“Okay, here we go, we can do this and come back.”
That’s what Queen’s forward Matt Needham told himself during the quarterfinals of the 2018-19 Men’s Hockey National Championship held in Lethbridge, Alta.
Only this time, he wasn’t hoping for the Gaels to come from behind and pull off a stunning victory to capture another piece of hardware. Rather, he was hoping for the St. Francis Xavier X-Men—his team at the time—to successfully erase a three-goal deficit to eliminate Queen’s from the tournament.
To capture the final moments of that 2018-19 season after the Queen’s Cup victory, The Journal spoke to Needham about his hockey career and his memories from that season.
Needham’s introduction to hockey started with an NHL dynasty: his father and the Pittsburgh Penguins of the 1990s.
“My dad had a pretty good career: he played in Kamloops, […] won a Stanley Cup their second year, [and went] back-to-back with Mario [Lemieux] and [Jaromir] Jagr,” Needham said.
“He got a stick in my hand about as early as I could walk.”
Following in his father’s footsteps, Needham joined the Kamloops Blazers of the WHL before traveling across the country to attend St. Francis Xavier for his undergrad in 2016.
“I’d been to Halifax once before for the Canada Winter Games […] I really fell in love with the school, it’s obviously a great hockey program […] It’s a beautiful campus, small, […] it felt comfortable going there,” Needham recalled.
“The East Coast, the people are fantastic out there, I have nothing but nice things to say about my four years.”
As comfortable as the transition might have been off the ice, preparing for the U Sports style of play on it was a different story.
“Growing up, you obviously want to play pro hockey, you want an NHL contract. [Often]that doesn’t happen, and then it seems like U Sports is a step down,” Needham confessed.
“It really isn’t. That kind of shocked me a little bit my first year […] You go from being a topline guy to fitting into a little lighter role, more penalty kills, [a] defensive role.”
As for the reputation of his new team, Needham was not concerned. The X-Men’s record said as much, especially
“It seemed like we’d been very good up through that point […] We came in fourth the year before, we were a very strong team […] We knew we had a shot,” Needham said.
“It’s tough when you get into those tournaments with the one-game elimination. Anything can happen with one game. Not only do you have to be a good team, but you have to get lucky at the right time.”
In order to chart a path to the finals, though, St. Francis Xavier first had to get through the Gaels, a team whose season had followed a similar trajectory and whose program had improved substantially over the years prior.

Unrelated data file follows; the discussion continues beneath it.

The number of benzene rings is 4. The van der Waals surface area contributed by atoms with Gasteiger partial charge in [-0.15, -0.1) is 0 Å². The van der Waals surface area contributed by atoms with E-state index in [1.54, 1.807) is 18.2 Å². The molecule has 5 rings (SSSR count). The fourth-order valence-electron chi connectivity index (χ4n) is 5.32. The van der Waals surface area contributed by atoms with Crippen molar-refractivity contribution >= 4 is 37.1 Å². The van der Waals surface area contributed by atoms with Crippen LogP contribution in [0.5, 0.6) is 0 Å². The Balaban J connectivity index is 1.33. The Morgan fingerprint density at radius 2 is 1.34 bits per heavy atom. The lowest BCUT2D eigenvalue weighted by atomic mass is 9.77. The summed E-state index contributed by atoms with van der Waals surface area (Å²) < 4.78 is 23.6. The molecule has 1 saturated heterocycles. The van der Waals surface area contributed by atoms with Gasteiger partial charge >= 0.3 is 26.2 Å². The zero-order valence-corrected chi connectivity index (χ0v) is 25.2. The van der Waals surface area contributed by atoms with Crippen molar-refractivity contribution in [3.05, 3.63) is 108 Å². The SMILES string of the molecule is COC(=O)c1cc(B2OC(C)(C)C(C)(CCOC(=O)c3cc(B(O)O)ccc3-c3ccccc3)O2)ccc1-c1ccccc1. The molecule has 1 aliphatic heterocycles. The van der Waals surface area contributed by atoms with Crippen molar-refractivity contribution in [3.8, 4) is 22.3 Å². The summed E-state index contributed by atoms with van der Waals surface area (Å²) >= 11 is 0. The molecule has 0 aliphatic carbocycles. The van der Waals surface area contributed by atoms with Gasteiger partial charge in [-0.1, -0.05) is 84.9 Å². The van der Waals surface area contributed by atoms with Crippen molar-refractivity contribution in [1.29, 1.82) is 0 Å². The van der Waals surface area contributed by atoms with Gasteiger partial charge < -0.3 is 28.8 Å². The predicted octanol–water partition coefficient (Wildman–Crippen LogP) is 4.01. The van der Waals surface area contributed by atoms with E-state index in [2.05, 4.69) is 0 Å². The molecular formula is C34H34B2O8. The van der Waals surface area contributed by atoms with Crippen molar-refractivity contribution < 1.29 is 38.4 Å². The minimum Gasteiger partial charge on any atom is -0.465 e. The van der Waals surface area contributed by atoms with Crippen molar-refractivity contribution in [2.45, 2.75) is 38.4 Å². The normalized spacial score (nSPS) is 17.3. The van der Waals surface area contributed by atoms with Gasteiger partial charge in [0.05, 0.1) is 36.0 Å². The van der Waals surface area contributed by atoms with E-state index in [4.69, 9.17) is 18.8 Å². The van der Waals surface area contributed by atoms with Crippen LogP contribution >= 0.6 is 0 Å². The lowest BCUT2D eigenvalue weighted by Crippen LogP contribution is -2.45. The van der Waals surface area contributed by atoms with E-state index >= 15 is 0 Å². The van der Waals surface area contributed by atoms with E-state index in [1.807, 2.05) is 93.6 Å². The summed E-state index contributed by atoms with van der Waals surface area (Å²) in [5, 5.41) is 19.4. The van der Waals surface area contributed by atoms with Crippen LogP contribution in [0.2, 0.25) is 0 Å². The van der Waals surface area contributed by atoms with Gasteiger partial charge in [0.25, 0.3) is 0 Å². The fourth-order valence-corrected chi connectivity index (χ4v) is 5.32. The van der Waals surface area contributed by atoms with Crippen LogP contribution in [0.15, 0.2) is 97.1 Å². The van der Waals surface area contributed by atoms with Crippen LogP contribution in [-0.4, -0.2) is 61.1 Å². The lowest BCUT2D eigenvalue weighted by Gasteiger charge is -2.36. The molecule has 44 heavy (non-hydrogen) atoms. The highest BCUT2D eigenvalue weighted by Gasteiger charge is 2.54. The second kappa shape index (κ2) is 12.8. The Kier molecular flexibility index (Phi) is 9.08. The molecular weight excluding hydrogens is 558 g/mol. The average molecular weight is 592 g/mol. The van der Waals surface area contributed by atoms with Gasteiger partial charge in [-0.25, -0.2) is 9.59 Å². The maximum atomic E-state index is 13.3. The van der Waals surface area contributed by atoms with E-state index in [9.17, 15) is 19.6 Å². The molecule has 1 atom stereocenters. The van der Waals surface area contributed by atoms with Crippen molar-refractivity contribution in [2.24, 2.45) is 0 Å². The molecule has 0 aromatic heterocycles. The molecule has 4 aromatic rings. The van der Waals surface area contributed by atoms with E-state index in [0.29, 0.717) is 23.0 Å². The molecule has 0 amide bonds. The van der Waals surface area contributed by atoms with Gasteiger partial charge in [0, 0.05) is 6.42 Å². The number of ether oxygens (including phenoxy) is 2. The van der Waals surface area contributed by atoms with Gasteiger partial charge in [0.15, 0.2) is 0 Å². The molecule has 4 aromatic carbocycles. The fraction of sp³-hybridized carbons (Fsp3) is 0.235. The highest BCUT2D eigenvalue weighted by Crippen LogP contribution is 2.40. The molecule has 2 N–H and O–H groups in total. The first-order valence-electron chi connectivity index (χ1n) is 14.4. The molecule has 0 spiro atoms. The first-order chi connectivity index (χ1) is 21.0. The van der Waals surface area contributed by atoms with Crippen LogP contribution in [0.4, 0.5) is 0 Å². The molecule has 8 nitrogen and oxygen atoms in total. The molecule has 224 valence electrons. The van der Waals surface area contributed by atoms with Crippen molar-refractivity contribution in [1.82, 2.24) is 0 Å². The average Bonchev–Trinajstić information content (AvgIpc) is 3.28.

“I knew they were a great hockey program,” Needham said.
“I knew [Spencer] Abraham was a big focal point for us. He’s a top tier defenceman, it didn’t matter where or what he was doing, he was a guy you had to keep an eye on.”
“They came out, got off to a great start […] They got on top of us, kind of caught us off guard a little bit,” Needham recalled about the beginning of the game.
“We just came back into the room, tried to re-focus, get back to how we were playing.”
But for Needham, the seeds were already planted for a comeback as X-Men forward Holden Cook scored on the power-play to cut into the Gaels’ lead.
“It was a big goal for us, and just to get that little bit of a spark and then sit down, I remember, in the dressing room between periods, between the first and second and everyone’s thinking, ‘Oh god, we’re in trouble here, we got to get going’,” Needham said.
From there, St. Francis scored once more on the power-play mid-way through the second before adding another three in the third period to complete the comeback.
“We just kind of settled in, started playing our game, got a couple power plays […] Once we kind of got one or two it was like ‘okay, here we go, we can do this and come back’,” Needham recalled.
Final score: 5-3, St. FX.
After the final horn sounded, Queen’s returned home and for the next three seasons, drifted near the top of the OUA, and lost in the playoffs to the UQTR Patriotes before the pandemic erased the 2020-2021 season.
This year, the Gaels’ season ended with a heartbreaking loss to the McGill Red Birds in the first round, closing the chapter on another promising season.
For now, the Gaels are still waiting to reach those same heights as before. But once they get there—and they will—the result will be clear. It’s something that this team learned that night in 2019.
You don’t lose the same game twice.
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